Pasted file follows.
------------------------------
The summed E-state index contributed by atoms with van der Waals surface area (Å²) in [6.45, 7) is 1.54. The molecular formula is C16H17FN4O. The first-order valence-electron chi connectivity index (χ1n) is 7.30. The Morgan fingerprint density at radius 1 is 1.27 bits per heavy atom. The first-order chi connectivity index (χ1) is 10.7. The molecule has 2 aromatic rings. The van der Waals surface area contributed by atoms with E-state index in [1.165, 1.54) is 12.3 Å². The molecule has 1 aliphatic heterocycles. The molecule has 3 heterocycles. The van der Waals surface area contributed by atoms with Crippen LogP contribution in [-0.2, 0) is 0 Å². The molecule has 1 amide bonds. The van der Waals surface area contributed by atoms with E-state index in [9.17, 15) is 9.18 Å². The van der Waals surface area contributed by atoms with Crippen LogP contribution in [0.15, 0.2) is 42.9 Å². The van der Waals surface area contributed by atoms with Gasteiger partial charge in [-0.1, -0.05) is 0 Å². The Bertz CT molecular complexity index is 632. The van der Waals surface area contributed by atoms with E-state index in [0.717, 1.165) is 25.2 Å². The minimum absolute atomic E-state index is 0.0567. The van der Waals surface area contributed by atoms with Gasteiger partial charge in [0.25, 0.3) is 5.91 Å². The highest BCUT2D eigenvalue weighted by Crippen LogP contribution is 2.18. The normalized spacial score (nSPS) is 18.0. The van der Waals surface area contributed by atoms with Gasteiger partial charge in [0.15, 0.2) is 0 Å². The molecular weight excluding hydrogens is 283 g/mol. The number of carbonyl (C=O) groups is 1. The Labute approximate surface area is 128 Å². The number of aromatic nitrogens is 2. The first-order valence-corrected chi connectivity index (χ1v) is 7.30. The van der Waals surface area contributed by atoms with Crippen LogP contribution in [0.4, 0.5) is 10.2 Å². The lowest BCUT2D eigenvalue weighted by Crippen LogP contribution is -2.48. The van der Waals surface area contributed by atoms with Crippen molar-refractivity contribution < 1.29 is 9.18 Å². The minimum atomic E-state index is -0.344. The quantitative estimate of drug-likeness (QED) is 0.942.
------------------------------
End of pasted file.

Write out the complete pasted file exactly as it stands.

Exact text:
The summed E-state index contributed by atoms with van der Waals surface area (Å²) in [6.45, 7) is 1.54. The molecular formula is C16H17FN4O. The first-order valence-electron chi connectivity index (χ1n) is 7.30. The Morgan fingerprint density at radius 1 is 1.27 bits per heavy atom. The first-order chi connectivity index (χ1) is 10.7. The molecule has 2 aromatic rings. The van der Waals surface area contributed by atoms with E-state index in [1.165, 1.54) is 12.3 Å². The molecule has 1 aliphatic heterocycles. The molecule has 3 heterocycles. The van der Waals surface area contributed by atoms with Crippen LogP contribution in [-0.2, 0) is 0 Å². The molecule has 1 amide bonds. The van der Waals surface area contributed by atoms with E-state index in [9.17, 15) is 9.18 Å². The van der Waals surface area contributed by atoms with Crippen LogP contribution in [0.15, 0.2) is 42.9 Å². The van der Waals surface area contributed by atoms with Gasteiger partial charge in [-0.1, -0.05) is 0 Å². The Bertz CT molecular complexity index is 632. The van der Waals surface area contributed by atoms with E-state index in [0.717, 1.165) is 25.2 Å². The minimum absolute atomic E-state index is 0.0567. The van der Waals surface area contributed by atoms with Gasteiger partial charge in [0.25, 0.3) is 5.91 Å². The highest BCUT2D eigenvalue weighted by Crippen LogP contribution is 2.18. The normalized spacial score (nSPS) is 18.0. The van der Waals surface area contributed by atoms with Gasteiger partial charge in [0.15, 0.2) is 0 Å². The molecular weight excluding hydrogens is 283 g/mol. The number of carbonyl (C=O) groups is 1. The Labute approximate surface area is 128 Å². The number of aromatic nitrogens is 2. The first-order valence-corrected chi connectivity index (χ1v) is 7.30. The van der Waals surface area contributed by atoms with Crippen LogP contribution in [0.4, 0.5) is 10.2 Å². The lowest BCUT2D eigenvalue weighted by Crippen LogP contribution is -2.48. The van der Waals surface area contributed by atoms with Crippen molar-refractivity contribution < 1.29 is 9.18 Å². The minimum atomic E-state index is -0.344. The quantitative estimate of drug-likeness (QED) is 0.942.